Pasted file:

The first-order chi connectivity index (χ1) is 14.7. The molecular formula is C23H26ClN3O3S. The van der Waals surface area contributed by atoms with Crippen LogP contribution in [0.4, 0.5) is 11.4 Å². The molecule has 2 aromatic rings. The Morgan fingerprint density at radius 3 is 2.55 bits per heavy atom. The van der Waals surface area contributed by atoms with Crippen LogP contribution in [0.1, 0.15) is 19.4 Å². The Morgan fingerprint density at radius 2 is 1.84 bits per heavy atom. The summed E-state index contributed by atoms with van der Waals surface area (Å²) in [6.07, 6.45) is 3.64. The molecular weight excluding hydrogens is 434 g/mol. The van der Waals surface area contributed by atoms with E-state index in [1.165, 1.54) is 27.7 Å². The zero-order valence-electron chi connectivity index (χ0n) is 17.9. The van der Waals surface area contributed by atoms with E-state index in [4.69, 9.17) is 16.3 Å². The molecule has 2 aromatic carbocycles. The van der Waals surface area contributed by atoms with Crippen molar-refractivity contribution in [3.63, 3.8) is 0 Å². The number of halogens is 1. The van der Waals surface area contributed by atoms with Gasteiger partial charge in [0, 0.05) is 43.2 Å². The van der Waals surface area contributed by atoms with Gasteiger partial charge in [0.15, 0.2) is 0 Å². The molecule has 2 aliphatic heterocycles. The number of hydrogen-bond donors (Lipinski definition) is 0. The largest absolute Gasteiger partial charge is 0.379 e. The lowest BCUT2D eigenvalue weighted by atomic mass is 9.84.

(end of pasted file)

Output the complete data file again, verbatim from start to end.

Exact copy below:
The first-order chi connectivity index (χ1) is 14.7. The molecular formula is C23H26ClN3O3S. The van der Waals surface area contributed by atoms with Crippen LogP contribution in [0.4, 0.5) is 11.4 Å². The molecule has 2 aromatic rings. The Morgan fingerprint density at radius 3 is 2.55 bits per heavy atom. The van der Waals surface area contributed by atoms with Crippen LogP contribution in [0.1, 0.15) is 19.4 Å². The Morgan fingerprint density at radius 2 is 1.84 bits per heavy atom. The summed E-state index contributed by atoms with van der Waals surface area (Å²) in [6.07, 6.45) is 3.64. The molecular weight excluding hydrogens is 434 g/mol. The van der Waals surface area contributed by atoms with E-state index in [1.165, 1.54) is 27.7 Å². The zero-order valence-electron chi connectivity index (χ0n) is 17.9. The van der Waals surface area contributed by atoms with E-state index in [4.69, 9.17) is 16.3 Å². The molecule has 2 aromatic carbocycles. The van der Waals surface area contributed by atoms with Crippen molar-refractivity contribution in [3.63, 3.8) is 0 Å². The number of halogens is 1. The van der Waals surface area contributed by atoms with Gasteiger partial charge in [0, 0.05) is 43.2 Å². The van der Waals surface area contributed by atoms with Gasteiger partial charge in [0.15, 0.2) is 0 Å². The molecule has 2 aliphatic heterocycles. The number of hydrogen-bond donors (Lipinski definition) is 0. The largest absolute Gasteiger partial charge is 0.379 e. The lowest BCUT2D eigenvalue weighted by atomic mass is 9.84.